The tumult in the computer entertainment industry continued this week, with word that A-list game studio Irrational Games is shutting down, effective immediately.
Irrational Games was formed in 1997 from the wreckage of legendary Looking Glass Studios (Ultima Underworld, System Shock, Thief) by three ex-Looking Glass employees: Jonathan Chey, Robert Fermier, and Ken Levine. Never an exceptionally prolific studio, they nonetheless released three excellent games over the next seven years: System Shock 2 (1999), Freedom Force (2002), and Tribes: Vengeance (2004).
Irrational Games was acquired by one of the largest distributors in the industry,Take-Two Interactive (publishers of Grand Theft Auto and The Elder Scrolls IV: Oblivion, among many others); for several years after that, their games appeared under the 2K Games label. They had perhaps their greatest hit in 2007 with the worldwide success of Bioshock, a first-person shooter set in the beautiful and mysterious underwater city of Rapture (which offered, incidentally, one of the finest and most touching endings I’ve ever seen in a video game). Bioshock eventually sold over four million copies and won almost universal critical acclaim, winning PC Game of the Year from IGN and the top spot on their Top 25 Modern PC Games list in 2012. Time magazine named it one of the greatest video games of all time in November 2012. The game inspired two sequels: Bioshock 2 (developed by 2K Marin) and Bioshock Infinite (from Irrational Games.)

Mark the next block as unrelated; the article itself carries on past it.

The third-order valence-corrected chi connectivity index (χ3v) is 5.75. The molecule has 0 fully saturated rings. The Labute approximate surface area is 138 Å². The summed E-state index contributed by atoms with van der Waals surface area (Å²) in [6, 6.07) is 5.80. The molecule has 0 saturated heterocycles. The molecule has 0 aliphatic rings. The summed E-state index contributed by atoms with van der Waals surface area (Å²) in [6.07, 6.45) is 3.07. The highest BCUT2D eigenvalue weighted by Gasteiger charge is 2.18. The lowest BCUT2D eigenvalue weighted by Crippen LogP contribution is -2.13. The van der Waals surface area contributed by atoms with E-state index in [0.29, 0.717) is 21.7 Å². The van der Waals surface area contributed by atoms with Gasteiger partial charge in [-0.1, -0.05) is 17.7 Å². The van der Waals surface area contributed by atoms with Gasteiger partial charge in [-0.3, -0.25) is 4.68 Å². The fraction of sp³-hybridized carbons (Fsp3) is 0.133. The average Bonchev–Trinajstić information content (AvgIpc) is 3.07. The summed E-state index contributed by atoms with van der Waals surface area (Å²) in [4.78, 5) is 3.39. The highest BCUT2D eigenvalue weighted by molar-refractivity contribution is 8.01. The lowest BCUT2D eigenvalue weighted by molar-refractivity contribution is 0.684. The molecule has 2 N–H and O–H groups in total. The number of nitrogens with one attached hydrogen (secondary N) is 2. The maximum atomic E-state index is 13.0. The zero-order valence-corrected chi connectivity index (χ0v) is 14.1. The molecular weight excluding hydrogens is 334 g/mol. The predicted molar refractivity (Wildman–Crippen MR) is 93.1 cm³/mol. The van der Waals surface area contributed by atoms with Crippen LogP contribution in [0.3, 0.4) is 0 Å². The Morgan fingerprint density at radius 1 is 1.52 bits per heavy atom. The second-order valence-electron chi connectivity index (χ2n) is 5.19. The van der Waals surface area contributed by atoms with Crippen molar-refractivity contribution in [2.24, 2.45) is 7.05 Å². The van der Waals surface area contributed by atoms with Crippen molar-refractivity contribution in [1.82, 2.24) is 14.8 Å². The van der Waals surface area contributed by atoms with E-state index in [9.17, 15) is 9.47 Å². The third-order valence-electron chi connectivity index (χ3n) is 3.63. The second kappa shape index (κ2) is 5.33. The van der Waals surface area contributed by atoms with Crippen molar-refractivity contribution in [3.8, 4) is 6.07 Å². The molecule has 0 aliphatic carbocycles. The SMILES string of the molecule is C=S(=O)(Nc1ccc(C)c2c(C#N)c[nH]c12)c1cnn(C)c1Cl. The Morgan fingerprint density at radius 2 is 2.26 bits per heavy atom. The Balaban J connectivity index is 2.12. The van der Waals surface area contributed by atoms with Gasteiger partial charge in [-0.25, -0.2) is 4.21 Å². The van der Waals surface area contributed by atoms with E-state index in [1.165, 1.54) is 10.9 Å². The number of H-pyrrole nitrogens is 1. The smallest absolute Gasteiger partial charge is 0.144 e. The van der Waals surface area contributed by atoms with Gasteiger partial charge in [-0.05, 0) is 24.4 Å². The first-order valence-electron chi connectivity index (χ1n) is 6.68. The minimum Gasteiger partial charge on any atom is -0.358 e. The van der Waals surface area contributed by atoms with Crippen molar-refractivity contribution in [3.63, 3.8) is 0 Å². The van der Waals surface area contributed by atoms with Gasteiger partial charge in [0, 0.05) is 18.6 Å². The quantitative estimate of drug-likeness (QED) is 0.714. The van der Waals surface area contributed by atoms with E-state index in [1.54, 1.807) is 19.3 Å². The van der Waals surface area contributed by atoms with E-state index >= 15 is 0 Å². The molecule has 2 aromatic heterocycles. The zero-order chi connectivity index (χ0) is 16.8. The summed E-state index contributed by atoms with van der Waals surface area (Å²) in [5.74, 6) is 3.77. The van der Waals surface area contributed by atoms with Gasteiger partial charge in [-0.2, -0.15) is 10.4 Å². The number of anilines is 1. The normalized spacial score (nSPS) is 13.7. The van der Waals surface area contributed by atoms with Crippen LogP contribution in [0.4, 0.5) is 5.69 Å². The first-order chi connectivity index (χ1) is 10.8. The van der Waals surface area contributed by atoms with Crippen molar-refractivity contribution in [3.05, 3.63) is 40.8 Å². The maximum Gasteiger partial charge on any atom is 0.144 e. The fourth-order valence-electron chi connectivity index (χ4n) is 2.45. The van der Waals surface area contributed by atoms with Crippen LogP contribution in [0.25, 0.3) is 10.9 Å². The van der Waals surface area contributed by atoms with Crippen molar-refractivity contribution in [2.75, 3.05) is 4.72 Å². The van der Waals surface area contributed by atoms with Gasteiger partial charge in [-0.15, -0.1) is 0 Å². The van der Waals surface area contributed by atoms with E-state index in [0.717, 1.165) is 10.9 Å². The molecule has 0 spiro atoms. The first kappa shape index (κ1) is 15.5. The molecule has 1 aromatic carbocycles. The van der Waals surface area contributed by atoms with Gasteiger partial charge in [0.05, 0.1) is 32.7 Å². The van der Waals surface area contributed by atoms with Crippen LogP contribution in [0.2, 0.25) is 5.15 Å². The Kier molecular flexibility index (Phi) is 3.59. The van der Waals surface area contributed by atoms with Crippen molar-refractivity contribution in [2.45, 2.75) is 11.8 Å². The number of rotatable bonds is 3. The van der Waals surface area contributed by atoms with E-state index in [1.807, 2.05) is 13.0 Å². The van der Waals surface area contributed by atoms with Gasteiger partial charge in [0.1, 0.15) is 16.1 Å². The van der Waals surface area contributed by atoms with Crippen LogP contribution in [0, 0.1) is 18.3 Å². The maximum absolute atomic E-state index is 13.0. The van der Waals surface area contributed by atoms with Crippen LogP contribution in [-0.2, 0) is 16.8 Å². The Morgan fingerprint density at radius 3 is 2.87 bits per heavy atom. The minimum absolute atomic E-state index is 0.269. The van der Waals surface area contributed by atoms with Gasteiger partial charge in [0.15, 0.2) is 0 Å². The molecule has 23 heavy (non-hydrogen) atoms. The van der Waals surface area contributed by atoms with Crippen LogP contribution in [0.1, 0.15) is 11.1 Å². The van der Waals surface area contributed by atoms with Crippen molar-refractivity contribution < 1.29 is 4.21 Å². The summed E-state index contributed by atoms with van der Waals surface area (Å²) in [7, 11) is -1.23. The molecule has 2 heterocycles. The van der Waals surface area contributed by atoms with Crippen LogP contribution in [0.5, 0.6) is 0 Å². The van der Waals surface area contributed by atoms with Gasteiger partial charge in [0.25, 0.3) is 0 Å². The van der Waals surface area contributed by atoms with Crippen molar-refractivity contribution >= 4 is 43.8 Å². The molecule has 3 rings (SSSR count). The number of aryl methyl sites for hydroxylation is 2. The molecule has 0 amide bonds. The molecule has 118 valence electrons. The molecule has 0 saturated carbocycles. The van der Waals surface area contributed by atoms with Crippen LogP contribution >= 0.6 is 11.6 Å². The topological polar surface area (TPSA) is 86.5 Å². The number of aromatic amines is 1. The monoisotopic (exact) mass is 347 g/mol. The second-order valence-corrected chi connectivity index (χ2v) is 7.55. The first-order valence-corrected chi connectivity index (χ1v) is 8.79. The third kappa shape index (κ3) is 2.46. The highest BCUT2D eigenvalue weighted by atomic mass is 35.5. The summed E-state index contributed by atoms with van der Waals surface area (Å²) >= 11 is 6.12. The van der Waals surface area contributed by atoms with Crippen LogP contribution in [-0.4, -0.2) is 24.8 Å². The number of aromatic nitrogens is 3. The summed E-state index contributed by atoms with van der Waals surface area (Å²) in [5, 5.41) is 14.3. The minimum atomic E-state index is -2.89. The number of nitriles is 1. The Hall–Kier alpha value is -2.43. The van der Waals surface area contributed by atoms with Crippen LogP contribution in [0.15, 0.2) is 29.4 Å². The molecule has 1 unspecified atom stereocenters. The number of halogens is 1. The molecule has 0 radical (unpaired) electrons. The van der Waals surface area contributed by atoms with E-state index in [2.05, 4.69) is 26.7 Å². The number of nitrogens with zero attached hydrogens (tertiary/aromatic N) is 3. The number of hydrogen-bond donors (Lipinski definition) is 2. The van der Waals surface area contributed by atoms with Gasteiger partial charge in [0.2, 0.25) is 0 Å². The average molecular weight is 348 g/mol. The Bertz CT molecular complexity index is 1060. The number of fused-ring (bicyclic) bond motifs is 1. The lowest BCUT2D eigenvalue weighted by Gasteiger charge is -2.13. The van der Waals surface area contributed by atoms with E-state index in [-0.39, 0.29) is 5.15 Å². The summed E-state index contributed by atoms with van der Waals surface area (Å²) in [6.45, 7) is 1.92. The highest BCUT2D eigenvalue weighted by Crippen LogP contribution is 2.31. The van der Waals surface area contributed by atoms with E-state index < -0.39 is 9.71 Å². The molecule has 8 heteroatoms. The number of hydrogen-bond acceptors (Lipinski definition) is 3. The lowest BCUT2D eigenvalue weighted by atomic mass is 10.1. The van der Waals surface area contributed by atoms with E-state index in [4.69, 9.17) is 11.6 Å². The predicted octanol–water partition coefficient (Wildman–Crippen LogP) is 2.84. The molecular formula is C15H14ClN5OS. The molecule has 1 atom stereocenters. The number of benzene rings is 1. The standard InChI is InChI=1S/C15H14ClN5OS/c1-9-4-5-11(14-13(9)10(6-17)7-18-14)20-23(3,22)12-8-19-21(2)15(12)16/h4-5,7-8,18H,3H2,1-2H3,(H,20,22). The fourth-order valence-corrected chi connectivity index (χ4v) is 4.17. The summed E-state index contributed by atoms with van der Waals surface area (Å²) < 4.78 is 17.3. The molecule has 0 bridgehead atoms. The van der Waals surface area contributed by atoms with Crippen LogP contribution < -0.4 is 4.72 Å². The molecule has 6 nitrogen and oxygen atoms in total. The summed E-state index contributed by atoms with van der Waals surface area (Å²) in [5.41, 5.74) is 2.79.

In a message posted on the Irrational Games website yesterday, co-founder Ken Levine announced the studio was closing its doors. No explanation was given, although Levine did confirm that 15 employees (out of an estimated 150) will be retained “To make narrative-driven games for the core gamer that are highly replayable.” It’s no secret that Bioshock Infinite‘s development was highly troubled, but the game was considered a major success, selling over 3.7 million copies in the first two months.
It’s been a troubled time for games studios — the much-loved LucasArts was shuttered by Disney just last year, and other developers have moved away from big-budget releases to focus on smaller games for mobile environments. It reminds me of the gradual move to consoles from PCs, which cost us such storied developers as Interplay, Origin Systems, SSI, Microprose, Sierra Entertainment, and of course, the brilliant Black Isle. I’m certain there will be plenty of great games on many new platforms in my future, but for now I’m still mourning what might have been.